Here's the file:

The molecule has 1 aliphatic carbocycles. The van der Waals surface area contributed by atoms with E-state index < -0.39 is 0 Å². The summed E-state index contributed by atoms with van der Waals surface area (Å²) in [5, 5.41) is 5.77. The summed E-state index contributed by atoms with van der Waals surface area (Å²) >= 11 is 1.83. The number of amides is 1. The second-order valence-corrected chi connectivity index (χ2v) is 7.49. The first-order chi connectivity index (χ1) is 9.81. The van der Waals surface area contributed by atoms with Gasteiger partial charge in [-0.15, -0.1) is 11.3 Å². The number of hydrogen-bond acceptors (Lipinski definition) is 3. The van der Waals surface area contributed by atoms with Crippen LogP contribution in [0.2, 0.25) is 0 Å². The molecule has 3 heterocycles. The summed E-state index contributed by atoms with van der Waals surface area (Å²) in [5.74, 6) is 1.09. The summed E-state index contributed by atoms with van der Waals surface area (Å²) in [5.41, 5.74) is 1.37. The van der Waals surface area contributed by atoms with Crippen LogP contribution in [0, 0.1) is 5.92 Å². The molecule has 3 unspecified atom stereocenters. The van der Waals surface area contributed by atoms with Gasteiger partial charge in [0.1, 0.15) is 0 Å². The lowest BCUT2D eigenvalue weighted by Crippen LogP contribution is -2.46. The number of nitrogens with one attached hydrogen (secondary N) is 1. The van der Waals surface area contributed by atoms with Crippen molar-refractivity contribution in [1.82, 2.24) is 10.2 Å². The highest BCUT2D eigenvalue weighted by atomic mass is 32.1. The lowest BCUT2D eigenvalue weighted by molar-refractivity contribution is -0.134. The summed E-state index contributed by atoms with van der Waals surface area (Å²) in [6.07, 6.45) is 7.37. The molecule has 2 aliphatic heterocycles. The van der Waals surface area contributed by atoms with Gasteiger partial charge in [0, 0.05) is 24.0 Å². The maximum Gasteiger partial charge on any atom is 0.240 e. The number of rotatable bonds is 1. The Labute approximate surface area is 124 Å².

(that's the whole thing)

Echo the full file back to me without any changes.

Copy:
The molecule has 1 aliphatic carbocycles. The van der Waals surface area contributed by atoms with E-state index < -0.39 is 0 Å². The summed E-state index contributed by atoms with van der Waals surface area (Å²) in [5, 5.41) is 5.77. The summed E-state index contributed by atoms with van der Waals surface area (Å²) >= 11 is 1.83. The number of amides is 1. The second-order valence-corrected chi connectivity index (χ2v) is 7.49. The first-order chi connectivity index (χ1) is 9.81. The van der Waals surface area contributed by atoms with Gasteiger partial charge in [-0.15, -0.1) is 11.3 Å². The number of hydrogen-bond acceptors (Lipinski definition) is 3. The van der Waals surface area contributed by atoms with Crippen LogP contribution in [0.2, 0.25) is 0 Å². The molecule has 3 heterocycles. The summed E-state index contributed by atoms with van der Waals surface area (Å²) in [5.74, 6) is 1.09. The summed E-state index contributed by atoms with van der Waals surface area (Å²) in [5.41, 5.74) is 1.37. The van der Waals surface area contributed by atoms with Crippen LogP contribution in [0, 0.1) is 5.92 Å². The molecule has 3 unspecified atom stereocenters. The van der Waals surface area contributed by atoms with Gasteiger partial charge in [0.1, 0.15) is 0 Å². The lowest BCUT2D eigenvalue weighted by Crippen LogP contribution is -2.46. The number of nitrogens with one attached hydrogen (secondary N) is 1. The van der Waals surface area contributed by atoms with Crippen molar-refractivity contribution in [1.82, 2.24) is 10.2 Å². The highest BCUT2D eigenvalue weighted by atomic mass is 32.1. The lowest BCUT2D eigenvalue weighted by molar-refractivity contribution is -0.134. The summed E-state index contributed by atoms with van der Waals surface area (Å²) in [6.07, 6.45) is 7.37. The molecule has 2 aliphatic heterocycles. The van der Waals surface area contributed by atoms with Gasteiger partial charge in [0, 0.05) is 24.0 Å². The maximum Gasteiger partial charge on any atom is 0.240 e. The number of rotatable bonds is 1. The Labute approximate surface area is 124 Å².